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I’ve decided to do a blog post on my stay in hospital after the birth of Ezra, because, I think some people may be interested in it, but to make it simpler I’m going to do it as a series of dot points on what make a French maternity ward and some of my experiences in it.

  • The first thing I noticed was that the delivery room didn’t have a toilet, or bathroom. In in my previous hospital births I cleaned up, showered and changed after birth. In France I wasn’t allowed off the bed. When I tried to stand up to put clean clothes on, they pushed me back down and physically dressed me themselves.
  • Which kinda leads to my next point. There was very little privacy. I’d been warned about this and it didn’t bother me much till one morning, about 5.30 when Ezra was sleeping peacefully in his crib, I decided to take the opportunity to go to the toilet before he woke, before breakfast arrived and before I had to do his bath(another point) when a nurse came in and called to me from the toilet door. “Oui, un moment” I replied, to which she called out again, then opened the door. I just looked at her in annoyance and astonishment when she told me something about feeding my baby. I don’t know if it was that I had to feed him or tell her when I last fed him but neither did I care, you don’t disturb someone who’s just had a baby when they’re on the loo, especially if their baby is happy asleep! “just wait a moment” I said semi politely in French. When she repeated herself with a “tout de suite”, I gave her my sternest look, pointed out the door and said “UN MOMENT”. She left.
  • I’d read online that the food in the hospitals here was good. As the girl in the bed next to me said “That must have been a joke”.  So- even France can’t do good hospital food.
  • Siblings were the only children allowed in the ward and they were very strict about enforcing it.
  • Nappy changes had to be done in the nursery so they could keep track.
  • Despite the large amount of regulations and rules, I suspect the “oh, she’s Australian” I heard amongst the nurses, at times actually gave me an advantage over the other women in the ward.
  • Every morning before 9am I had to go to the nursery to “bath” Ezra, and what a bath it was! One morning Ezra and I stood in the queue, waiting till there was a free bathing place quite amused by the scene in front of us, 8 babies and their mums in various stages of the bathing routine, 1 or 2 nurses walking amongst them keeping an eye on everything and helping when needed while one nurse sat at the desk in the front with her book writing down baby temperatures, weights and the states of nappies as they came off.
    Amused, that was, till I was part of it, then I felt quite silly. Lining on mat- fill and heat bath to exactly 37oC- undress baby- report nappy status- take baby’s temp (I was meant to have my own thermometer)- weigh baby- rub soap all over baby- rinse in bath- immediately towel dry- wrap in fresh towel- wash umbilicus with sterile pad and antiseptic- quickly dress baby in appropriate layers of clothing- use cotton tip and sterilized water to wash baby’s ears- use cotton cloth and sterilized water to wash baby eyes and nostrils- administer 1ml vitamin D while holding baby in raised position. And… I think you’re done.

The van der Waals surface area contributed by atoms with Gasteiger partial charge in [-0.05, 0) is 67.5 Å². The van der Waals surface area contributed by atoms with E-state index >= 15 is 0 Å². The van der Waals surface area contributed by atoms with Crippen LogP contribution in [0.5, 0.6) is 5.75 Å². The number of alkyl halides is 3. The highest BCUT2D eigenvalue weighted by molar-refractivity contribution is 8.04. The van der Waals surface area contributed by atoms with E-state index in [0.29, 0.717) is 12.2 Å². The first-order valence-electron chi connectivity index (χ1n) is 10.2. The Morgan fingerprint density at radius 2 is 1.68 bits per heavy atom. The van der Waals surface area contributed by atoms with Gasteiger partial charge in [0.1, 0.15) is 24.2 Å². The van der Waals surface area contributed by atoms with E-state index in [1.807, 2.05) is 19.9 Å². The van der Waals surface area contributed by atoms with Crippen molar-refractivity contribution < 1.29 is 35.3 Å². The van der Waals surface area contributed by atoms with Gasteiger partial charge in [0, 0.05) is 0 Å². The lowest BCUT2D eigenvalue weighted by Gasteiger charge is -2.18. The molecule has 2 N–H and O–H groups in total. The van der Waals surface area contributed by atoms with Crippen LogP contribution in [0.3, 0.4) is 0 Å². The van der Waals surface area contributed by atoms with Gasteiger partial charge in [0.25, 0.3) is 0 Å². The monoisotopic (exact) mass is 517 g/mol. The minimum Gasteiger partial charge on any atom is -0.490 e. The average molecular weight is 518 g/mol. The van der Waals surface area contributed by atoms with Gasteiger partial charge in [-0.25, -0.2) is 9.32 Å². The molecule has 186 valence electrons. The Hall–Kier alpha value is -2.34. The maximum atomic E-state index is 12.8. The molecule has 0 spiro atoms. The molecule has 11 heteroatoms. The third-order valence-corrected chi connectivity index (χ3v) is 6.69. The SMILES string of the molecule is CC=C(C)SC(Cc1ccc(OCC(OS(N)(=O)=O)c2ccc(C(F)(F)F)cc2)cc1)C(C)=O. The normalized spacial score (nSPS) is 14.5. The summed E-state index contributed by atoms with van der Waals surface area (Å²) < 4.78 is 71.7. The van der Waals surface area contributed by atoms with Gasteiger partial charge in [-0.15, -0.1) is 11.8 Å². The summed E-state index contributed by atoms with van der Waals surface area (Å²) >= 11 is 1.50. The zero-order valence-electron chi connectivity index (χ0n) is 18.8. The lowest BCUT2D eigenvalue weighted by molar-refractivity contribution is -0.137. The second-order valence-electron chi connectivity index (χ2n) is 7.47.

• Babies in France have to be named and registered before you leave the hospital. I was told we would have all sorts of problems if we didn’t do it. There is an office at the front of the hospital, you take your information there (while baby stays in the nursery) and they register the birth and provide you with several copies of baby’s birth transcript which you need for various gov departments
  • Like everything French there is heaps of paper work. The pediatrician I went to see to get Ezra released from hospital gave me a sense of National pride (fairly uncommon for me here) “It is very confusing” she said as she filled out all the forms “oh, you are from Australia, We all want to work in Australia, so much simpler”
  • Babies should be kept warm- very warm, actually hot. The hospital was heated to 36 degrees and the babies all had many layers on and were covered with several thick blankets. You’d think coming from Australia we’d rug up against the cold more- not so. Ezra was the least dressed baby in the hospital.
  • They don’t “swaddle” wrap babies here. I wrapped Ezra after the first night and got amazed comments from everyone who saw him. When I told the girl in the bed next to me why I did it and that lots of babies like it and it can help them sleep better, she told me her mum had said she should try it too and asked me to show her how to do it.
  • Babies here don’t have middle names. I had to explain Ezra’s a few times. Ezra is an unfamiliar name (‘Ezra’ in the french bible is spelt ‘Esdras’) but it is similar to a fairly common-maybe islamic- girls name Essrah. Jérémie is the french version of Jeremiah

In general our stay in hospital was ok. It was tough for our family, both the kids and Nate and I struggled with not being able to be together, but in general we were well looked after and the midwifes, pediatrician and most the nurses were very nice and helpful. Plus I met a couple of very nice room mates 🙂